With Support, Patient Becomes Self-Advocate
As an EMT, I have had my share of “frequent fliers” — patients who are high utilizers of the emergency department (ED) with non-emergency complaints. If these patients have chronic pain for non-specific reasons, they eventually earn the label of “drug-seeking.” At first glance, my first patient at the Coalition would have earned that label, with 15 ED visits in six months for chronic abdominal pain. But my time with her taught me to go beyond the labels that we in the health care field can be so prone to give easily.
Her abdominal pain was due to chronic pancreatitis, and she also had untreated diabetes. Yet in spite of her situation, she never felt sorry for herself and managed to remain thankful for what she had: her family.
She was also thankful for what our team did for her, but we always reminded her that she was the one who did all the hard work. When we first met the patient, she had been scheduled for surgery but was never medically stable enough to undergo the procedure. Her physicians were concerned that the surgery could actually cause the patient’s health to deteriorate more quickly. With that in mind, we set her up for a consult with palliative care, but ultimately she was determined to have the procedure.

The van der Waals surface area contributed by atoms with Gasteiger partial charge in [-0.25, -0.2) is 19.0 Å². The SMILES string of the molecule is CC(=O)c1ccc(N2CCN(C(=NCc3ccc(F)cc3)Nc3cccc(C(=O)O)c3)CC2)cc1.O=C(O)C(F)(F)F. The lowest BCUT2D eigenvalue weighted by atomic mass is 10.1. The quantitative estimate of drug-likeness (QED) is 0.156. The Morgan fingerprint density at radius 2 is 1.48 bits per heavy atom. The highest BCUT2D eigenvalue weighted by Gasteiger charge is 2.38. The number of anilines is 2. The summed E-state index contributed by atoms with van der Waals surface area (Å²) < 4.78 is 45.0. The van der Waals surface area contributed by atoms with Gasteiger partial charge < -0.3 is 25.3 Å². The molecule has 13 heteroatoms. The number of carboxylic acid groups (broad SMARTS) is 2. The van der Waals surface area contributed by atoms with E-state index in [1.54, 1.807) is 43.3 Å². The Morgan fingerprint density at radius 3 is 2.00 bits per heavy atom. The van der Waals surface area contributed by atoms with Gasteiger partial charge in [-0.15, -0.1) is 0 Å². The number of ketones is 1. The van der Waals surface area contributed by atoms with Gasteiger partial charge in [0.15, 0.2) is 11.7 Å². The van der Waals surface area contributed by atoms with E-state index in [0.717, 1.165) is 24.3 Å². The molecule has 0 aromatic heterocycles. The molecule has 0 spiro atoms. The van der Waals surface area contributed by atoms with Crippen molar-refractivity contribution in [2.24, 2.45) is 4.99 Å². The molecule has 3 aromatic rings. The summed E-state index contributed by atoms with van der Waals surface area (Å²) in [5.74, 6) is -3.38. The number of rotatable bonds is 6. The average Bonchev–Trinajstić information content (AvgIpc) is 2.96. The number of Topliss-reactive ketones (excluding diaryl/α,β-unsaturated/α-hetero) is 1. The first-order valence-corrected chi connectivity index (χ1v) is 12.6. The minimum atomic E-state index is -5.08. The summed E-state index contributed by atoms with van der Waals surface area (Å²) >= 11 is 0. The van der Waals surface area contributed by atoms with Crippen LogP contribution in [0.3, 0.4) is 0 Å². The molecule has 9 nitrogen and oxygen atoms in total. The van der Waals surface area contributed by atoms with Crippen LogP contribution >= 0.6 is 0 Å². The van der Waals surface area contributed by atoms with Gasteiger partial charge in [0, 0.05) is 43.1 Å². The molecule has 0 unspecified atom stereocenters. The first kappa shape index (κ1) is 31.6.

We supported her determination by setting her up with pain control services, beginning with a transition to her primary care physician post-hospital discharge. She was also referred to Manna, a meal delivery program that provides nutritious food for at-risk individuals. In addition, she was referred to pain management to address her need for long-term pain medications.
With these simple interventions, the patient was able to stabilize to undergo the surgery. She reports marked pain reduction post-surgery. Other than the hospitalization post-procedure, it has been four months since her last ED and hospital use. I continue to be in awe of how, with the support of her family, this patient has taken ownership of her health and transformed her label to “proficient self-advocate.” But it is sobering to realize that she would not have become the empowered individual she is now had we simply discounted her with the “drug-seeking” label.
By Health Coach Shelly Lluz